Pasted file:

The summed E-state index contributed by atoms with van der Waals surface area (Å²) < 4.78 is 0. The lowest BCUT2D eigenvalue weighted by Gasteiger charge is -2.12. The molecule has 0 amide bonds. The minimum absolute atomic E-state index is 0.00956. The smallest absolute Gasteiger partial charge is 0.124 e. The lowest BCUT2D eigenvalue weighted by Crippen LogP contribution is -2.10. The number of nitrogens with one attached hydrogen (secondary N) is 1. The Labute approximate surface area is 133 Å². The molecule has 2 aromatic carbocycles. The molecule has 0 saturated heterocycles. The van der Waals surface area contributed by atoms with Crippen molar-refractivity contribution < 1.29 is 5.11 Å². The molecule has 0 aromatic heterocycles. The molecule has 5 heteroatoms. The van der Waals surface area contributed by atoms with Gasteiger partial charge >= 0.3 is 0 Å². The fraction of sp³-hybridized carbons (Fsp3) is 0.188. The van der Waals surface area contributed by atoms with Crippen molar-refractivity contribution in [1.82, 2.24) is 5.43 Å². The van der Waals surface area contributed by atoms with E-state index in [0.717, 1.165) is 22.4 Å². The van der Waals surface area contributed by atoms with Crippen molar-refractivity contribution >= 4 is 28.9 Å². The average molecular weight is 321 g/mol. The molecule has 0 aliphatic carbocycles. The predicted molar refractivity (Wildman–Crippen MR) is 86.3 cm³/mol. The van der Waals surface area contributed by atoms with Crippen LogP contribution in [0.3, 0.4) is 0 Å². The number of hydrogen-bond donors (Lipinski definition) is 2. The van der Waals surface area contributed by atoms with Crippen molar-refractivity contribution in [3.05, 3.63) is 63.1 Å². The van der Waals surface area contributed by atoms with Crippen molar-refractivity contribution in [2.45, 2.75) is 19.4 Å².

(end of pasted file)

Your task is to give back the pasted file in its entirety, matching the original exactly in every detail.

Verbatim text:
The summed E-state index contributed by atoms with van der Waals surface area (Å²) < 4.78 is 0. The lowest BCUT2D eigenvalue weighted by Gasteiger charge is -2.12. The molecule has 0 amide bonds. The minimum absolute atomic E-state index is 0.00956. The smallest absolute Gasteiger partial charge is 0.124 e. The lowest BCUT2D eigenvalue weighted by Crippen LogP contribution is -2.10. The number of nitrogens with one attached hydrogen (secondary N) is 1. The Labute approximate surface area is 133 Å². The molecule has 2 aromatic carbocycles. The molecule has 0 saturated heterocycles. The van der Waals surface area contributed by atoms with Crippen molar-refractivity contribution < 1.29 is 5.11 Å². The molecule has 0 aromatic heterocycles. The molecule has 5 heteroatoms. The van der Waals surface area contributed by atoms with Gasteiger partial charge >= 0.3 is 0 Å². The fraction of sp³-hybridized carbons (Fsp3) is 0.188. The van der Waals surface area contributed by atoms with Crippen molar-refractivity contribution in [1.82, 2.24) is 5.43 Å². The van der Waals surface area contributed by atoms with E-state index in [0.717, 1.165) is 22.4 Å². The van der Waals surface area contributed by atoms with Crippen molar-refractivity contribution >= 4 is 28.9 Å². The average molecular weight is 321 g/mol. The molecule has 0 aliphatic carbocycles. The predicted molar refractivity (Wildman–Crippen MR) is 86.3 cm³/mol. The van der Waals surface area contributed by atoms with Crippen LogP contribution in [0.3, 0.4) is 0 Å². The number of hydrogen-bond donors (Lipinski definition) is 2. The van der Waals surface area contributed by atoms with Crippen molar-refractivity contribution in [3.05, 3.63) is 63.1 Å². The van der Waals surface area contributed by atoms with Crippen molar-refractivity contribution in [2.45, 2.75) is 19.4 Å².